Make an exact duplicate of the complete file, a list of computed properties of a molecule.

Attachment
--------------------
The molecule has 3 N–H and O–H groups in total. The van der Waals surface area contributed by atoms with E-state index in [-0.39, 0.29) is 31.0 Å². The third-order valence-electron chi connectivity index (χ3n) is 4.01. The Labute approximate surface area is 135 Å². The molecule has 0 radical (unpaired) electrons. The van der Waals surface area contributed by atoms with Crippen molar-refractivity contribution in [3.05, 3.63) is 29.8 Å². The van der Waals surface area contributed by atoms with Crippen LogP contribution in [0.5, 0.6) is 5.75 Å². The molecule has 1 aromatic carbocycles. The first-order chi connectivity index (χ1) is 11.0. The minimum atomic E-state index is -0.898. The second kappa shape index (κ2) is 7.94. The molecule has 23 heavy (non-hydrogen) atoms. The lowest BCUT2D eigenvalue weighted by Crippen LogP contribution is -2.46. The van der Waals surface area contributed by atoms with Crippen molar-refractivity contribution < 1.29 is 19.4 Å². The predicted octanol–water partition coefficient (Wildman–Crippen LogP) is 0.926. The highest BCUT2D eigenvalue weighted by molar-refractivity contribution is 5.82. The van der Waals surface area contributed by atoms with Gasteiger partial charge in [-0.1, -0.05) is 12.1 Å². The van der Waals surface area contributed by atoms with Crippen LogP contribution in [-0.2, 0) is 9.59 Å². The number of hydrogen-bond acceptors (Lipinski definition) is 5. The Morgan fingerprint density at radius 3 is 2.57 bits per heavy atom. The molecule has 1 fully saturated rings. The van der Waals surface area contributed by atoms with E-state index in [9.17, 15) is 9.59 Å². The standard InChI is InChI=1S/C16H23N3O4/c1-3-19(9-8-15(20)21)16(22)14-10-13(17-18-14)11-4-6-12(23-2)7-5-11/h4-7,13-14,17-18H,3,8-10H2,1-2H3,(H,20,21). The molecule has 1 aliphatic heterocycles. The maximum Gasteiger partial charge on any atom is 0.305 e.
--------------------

The molecule has 3 N–H and O–H groups in total. The van der Waals surface area contributed by atoms with E-state index in [-0.39, 0.29) is 31.0 Å². The third-order valence-electron chi connectivity index (χ3n) is 4.01. The Labute approximate surface area is 135 Å². The molecule has 0 radical (unpaired) electrons. The van der Waals surface area contributed by atoms with Crippen molar-refractivity contribution in [3.05, 3.63) is 29.8 Å². The van der Waals surface area contributed by atoms with Crippen LogP contribution in [0.5, 0.6) is 5.75 Å². The molecule has 1 aromatic carbocycles. The first-order chi connectivity index (χ1) is 11.0. The minimum atomic E-state index is -0.898. The second kappa shape index (κ2) is 7.94. The molecule has 23 heavy (non-hydrogen) atoms. The lowest BCUT2D eigenvalue weighted by Crippen LogP contribution is -2.46. The van der Waals surface area contributed by atoms with Crippen molar-refractivity contribution < 1.29 is 19.4 Å². The predicted octanol–water partition coefficient (Wildman–Crippen LogP) is 0.926. The highest BCUT2D eigenvalue weighted by molar-refractivity contribution is 5.82. The van der Waals surface area contributed by atoms with Gasteiger partial charge in [-0.1, -0.05) is 12.1 Å². The van der Waals surface area contributed by atoms with Crippen LogP contribution in [-0.2, 0) is 9.59 Å². The number of hydrogen-bond acceptors (Lipinski definition) is 5. The Morgan fingerprint density at radius 3 is 2.57 bits per heavy atom. The molecule has 1 fully saturated rings. The van der Waals surface area contributed by atoms with E-state index in [9.17, 15) is 9.59 Å². The standard InChI is InChI=1S/C16H23N3O4/c1-3-19(9-8-15(20)21)16(22)14-10-13(17-18-14)11-4-6-12(23-2)7-5-11/h4-7,13-14,17-18H,3,8-10H2,1-2H3,(H,20,21). The molecule has 1 aliphatic heterocycles. The maximum Gasteiger partial charge on any atom is 0.305 e.